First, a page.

Tom had commented on an article I wrote several weeks back questioning the role of embedded mobile databases in a future with HTML5 and SQL Lite. He had corrected me by saying SQL Lite is very often used with HTML5, but that it was not an "official" part of the HTML5 standard. I stand corrected. However, yesterday he added that SQL Lite is an unofficial part of HTML5 for many developers.
My questions several weeks ago were directed at learning if developers would continue to need and to purchase Sybase's SQL Anywhere embedded mobile databases (RDBMS) if there was a free option that works with HTML5 called SQL Lite. Tom provided me with a much greater understanding of this issue which I will share to the best of my abilities.
SQL Lite working with HTML5 enables developers to store data on mobile devices. This is very useful when developers want to save data entered into a mobile application, record the state of a mobile application, or record where the user is in an application. Developers can also store product catalogs and all kinds of other data in this database. It is a very good solution when there is no need, or limited need to synchronize the mobile application data back to an enteprise database.
The challenge with using HTML5 and SQL Lite is that there is no included synchronization technology to sync the mobile application with your back office systems. Developers must develop their own synchronization scripts, rules, business logic, synchronization conflict resolutions and data integration code. In other words, developers that want to use HTML5 and SQL Lite must develop their own enterprise class synchronization engine middleware. The alternative is to use SQL Anywhere, the synchronization and middleware technology that Sybase has developed over the last decade.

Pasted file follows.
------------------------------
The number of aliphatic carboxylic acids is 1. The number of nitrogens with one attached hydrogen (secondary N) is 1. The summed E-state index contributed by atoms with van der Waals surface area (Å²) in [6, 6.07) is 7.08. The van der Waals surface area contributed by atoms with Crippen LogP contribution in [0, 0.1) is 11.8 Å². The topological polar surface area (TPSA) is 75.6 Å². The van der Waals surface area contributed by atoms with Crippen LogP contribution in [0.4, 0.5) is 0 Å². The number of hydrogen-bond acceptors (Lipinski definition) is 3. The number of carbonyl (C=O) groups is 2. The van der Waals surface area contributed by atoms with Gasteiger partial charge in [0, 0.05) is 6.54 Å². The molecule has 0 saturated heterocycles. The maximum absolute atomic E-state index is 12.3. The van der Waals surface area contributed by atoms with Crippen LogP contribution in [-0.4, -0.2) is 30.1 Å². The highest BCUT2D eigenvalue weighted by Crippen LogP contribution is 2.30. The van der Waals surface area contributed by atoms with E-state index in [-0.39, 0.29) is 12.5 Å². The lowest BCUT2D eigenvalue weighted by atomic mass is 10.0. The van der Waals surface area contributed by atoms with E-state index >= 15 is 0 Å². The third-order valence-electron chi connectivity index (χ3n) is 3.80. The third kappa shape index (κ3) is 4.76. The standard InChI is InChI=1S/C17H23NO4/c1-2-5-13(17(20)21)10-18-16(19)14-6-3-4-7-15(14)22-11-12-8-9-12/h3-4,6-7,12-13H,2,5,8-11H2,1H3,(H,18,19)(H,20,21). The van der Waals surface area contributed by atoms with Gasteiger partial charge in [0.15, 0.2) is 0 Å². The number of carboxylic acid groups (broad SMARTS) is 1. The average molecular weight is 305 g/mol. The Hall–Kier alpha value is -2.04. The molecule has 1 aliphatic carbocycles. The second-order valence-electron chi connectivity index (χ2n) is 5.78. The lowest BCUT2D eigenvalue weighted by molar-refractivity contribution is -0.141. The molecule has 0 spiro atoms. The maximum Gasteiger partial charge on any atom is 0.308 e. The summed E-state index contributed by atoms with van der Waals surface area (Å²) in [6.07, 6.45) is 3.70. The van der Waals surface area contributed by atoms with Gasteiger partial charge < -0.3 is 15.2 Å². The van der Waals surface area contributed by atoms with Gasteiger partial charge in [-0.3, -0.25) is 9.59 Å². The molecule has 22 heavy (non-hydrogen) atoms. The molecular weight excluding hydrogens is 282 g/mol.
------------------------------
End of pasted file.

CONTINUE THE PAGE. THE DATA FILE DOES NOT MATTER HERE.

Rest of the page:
I partnered with Sybase back in 2005 and used their SQL Anywhere mobile databases, synchronization and integration technology embedded in my mobile solutions. Why? I wanted my developers to focus on developing the best mobile applications, not on mobile middleware, databases, synchronization and integration technologies. I paid Sybase an OEM fee for each mobile enterprise application that I sold. To me, at that time, it was worth it. I could easily have spent my entire R&D budget trying to replicate what I could get from Sybase already developed and proven.
The ISV/OEM model that I used with Sybase would not work if you were selling mobile consumer applications for .99 cents, but it worked for us in the field services industry where we wanted heavy duty enterprise class mobile applications that world run equally well offline as online.
Read Part 2 of this article here.
ClickConnect APAC 2011, July 11 – 13, 2011
Syclo Mobile Conference 2011, July 13 – 15, 2011
Mobile Case Study: Healthrageous Accelerates Time to Market through Mobile Development Strategy, July 13, 2011
Critical Requirements for Mobile App Development: Agility and Speed Strategy, Process, and Tools to Accelerate Mobile Development, July 21, 2011
Whitepapers of Note
The Business Benefits of Mobile Adoption with SAP Systems
ClickSoftware Mobility Suite and Sybase Mobility Solution
Mobile Adoption Among Gas and Electric Utilities
Mobile Adoption in Life Sciences
Mobile Adoption in Oil and Gas
Networked Field Services
Recorded Webinars of Note
3 Critical Considerations for Embracing Mobile CRM
The Future of Enterprise Mobility
The Latest m-Business Trends and How the Onslaught of Mobile Devices Affects Development Strategies
The Real-Time Mobile Enterprise: The Benefits of Rapid, Easy Access
Syclo and SAP Deliver Mobile Apps on Sybase Unwired Platform
You can follow me on Twitter @krbenedict and read my blog, Enterprise Mobility Strategies.
Kevin Benedict, Independent Mobile and M2M Industry Analyst, SAP Mentor Volunteer
Follow me on Twitter @krbenedict
Join the SAP Enterprise Mobility Group
Read The M2M News Monthly
Full Disclosure: I am an independent mobility analyst, consultant and blogger. I work with and have worked with many of the companies mentioned in my articles.